Squamish-Lillooet Regional District housing study points to unaffordability challenges | Squamish Chief

Squamish-Lillooet Regional District housing study points to unaffordability challenges

Families are 'leaving the region and businesses are experiencing worker shortages,' says report

The Squamish-Lillooet Regional District (SLRD) has released a housing study that confirms the regional district is an increasingly difficult place for families to settle long term.

The new report prepared by Urban Matters falls under the 2019 provincial requirement for all local governments in B.C. to make housing needs reports by April 2022.

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"[It] provides us with a good foundation for future planning in the electoral areas," SLRD Board Chair and Electoral Area D Director, Tony Rainbow, said in a press release.

"This is an important project that gives us a real-time perspective on the current housing situation within the rural areas of the SLRD. It identifies the gaps and, with that knowledge, we can better plan for the future."

One of the most significant pinchpoints identified in the study is affordable housing, and if people can't afford to live in the region then businesses struggle to find workers.

"The core issues are around high demand and rising costs," explained Whistler Councillor Jen Ford, a director on the SLRD.

"Obviously, within the regional district, we have different challenges such working within the parameters set out by the Agricultural Land Commission."

The SLRD is undertaking a land audit to look further at its options and will support "moderate density" where it is appropriate, she said.

The region was one of the fastest growing districts in the province between 2011 and 2016, with about a quarter of households facing housing unaffordability.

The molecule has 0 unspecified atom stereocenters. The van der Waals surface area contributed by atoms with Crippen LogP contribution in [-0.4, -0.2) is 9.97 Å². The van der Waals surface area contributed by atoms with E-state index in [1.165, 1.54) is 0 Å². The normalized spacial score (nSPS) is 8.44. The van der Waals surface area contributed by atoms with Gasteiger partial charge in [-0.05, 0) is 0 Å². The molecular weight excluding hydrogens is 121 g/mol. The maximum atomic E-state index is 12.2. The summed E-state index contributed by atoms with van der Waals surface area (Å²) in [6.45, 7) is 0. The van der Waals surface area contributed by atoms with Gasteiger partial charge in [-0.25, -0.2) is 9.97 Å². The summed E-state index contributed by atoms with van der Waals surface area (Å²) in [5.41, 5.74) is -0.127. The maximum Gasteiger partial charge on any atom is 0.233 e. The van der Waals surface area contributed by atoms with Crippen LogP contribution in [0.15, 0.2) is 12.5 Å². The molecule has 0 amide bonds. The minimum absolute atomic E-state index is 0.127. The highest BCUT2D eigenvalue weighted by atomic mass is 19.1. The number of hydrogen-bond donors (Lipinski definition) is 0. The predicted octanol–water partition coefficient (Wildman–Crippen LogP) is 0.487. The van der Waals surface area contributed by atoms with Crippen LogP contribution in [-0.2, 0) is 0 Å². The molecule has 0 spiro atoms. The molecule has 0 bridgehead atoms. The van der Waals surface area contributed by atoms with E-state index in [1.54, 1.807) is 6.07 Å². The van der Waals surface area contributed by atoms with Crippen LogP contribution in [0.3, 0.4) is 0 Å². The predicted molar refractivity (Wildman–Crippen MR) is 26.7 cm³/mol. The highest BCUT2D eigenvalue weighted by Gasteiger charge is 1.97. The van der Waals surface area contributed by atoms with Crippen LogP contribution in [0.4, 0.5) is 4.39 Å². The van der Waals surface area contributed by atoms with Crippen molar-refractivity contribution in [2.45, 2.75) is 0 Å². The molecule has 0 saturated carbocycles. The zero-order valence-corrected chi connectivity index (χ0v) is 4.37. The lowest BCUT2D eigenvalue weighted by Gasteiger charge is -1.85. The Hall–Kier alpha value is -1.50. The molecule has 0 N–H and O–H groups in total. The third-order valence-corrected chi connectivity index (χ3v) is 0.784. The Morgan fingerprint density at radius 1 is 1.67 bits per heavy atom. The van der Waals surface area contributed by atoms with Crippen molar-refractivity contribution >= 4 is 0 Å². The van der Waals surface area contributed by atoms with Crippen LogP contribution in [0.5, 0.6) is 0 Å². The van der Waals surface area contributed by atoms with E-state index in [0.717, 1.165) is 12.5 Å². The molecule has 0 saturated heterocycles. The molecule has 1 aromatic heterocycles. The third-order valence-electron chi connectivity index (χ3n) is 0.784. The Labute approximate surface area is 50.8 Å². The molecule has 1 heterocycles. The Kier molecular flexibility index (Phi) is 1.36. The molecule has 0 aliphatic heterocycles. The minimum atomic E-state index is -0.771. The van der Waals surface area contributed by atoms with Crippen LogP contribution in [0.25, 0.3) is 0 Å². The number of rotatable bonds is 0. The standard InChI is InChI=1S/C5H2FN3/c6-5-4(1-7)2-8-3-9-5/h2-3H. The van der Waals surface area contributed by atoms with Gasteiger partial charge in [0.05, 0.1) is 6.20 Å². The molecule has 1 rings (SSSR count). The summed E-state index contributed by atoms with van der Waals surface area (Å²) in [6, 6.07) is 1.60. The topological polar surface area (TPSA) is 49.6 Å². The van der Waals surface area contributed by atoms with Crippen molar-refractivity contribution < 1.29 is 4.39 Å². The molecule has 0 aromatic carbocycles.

The median household incomes for the electoral areas are highest in Area C and Area D. Income data is not available for Area A due to the small population.

The report also found that some of the increased prices are related to people cashing out of places like Metro Vancouver, which has seen a dramatic rise in property value over the past decade.

"Home sales prices are rising as households move from more expensive metro regions or seek to purchase second homes in the region's beautiful and well-connected recreational areas," stated the report.

It also found that there has been little in the way of new rental development, as well as a recent increase in short-term rentals coming on the market, both of which have contributed to the unaffordability trend.

Ford said it's important to look for ways to increase the housing stock, while also recognizing that much of the SLRD is located on Agricultural Land Reserve (ALR) land, which limits the amount of development that can be undertaken.

Moderate density rezoning is being considered in the Furry Creek development and in WedgeWoods, a development that lies just north of Whistler in the SLRD's Area C, said Ford.

Last May, the SLRD received an application to rezone land at WedgeWoods allowing for 12 estate lots and up to 60 non-market residential units.

The study recommendations in the SLRD report include exploring community land trust/non-profit housing authority models, supporting gentle and moderate density in appropriate areas and requiring a minimum of 15 per cent of new developments to be affordable housing units. (The 15-per-cent target was previously adopted in the SLRD Regional Growth Strategy in October 2019.)

In the end, Ford said it is clear that housing is a challenge that regional districts, municipalities, and the province must address in coordination.

"We all have a duty to house our communities," she said.

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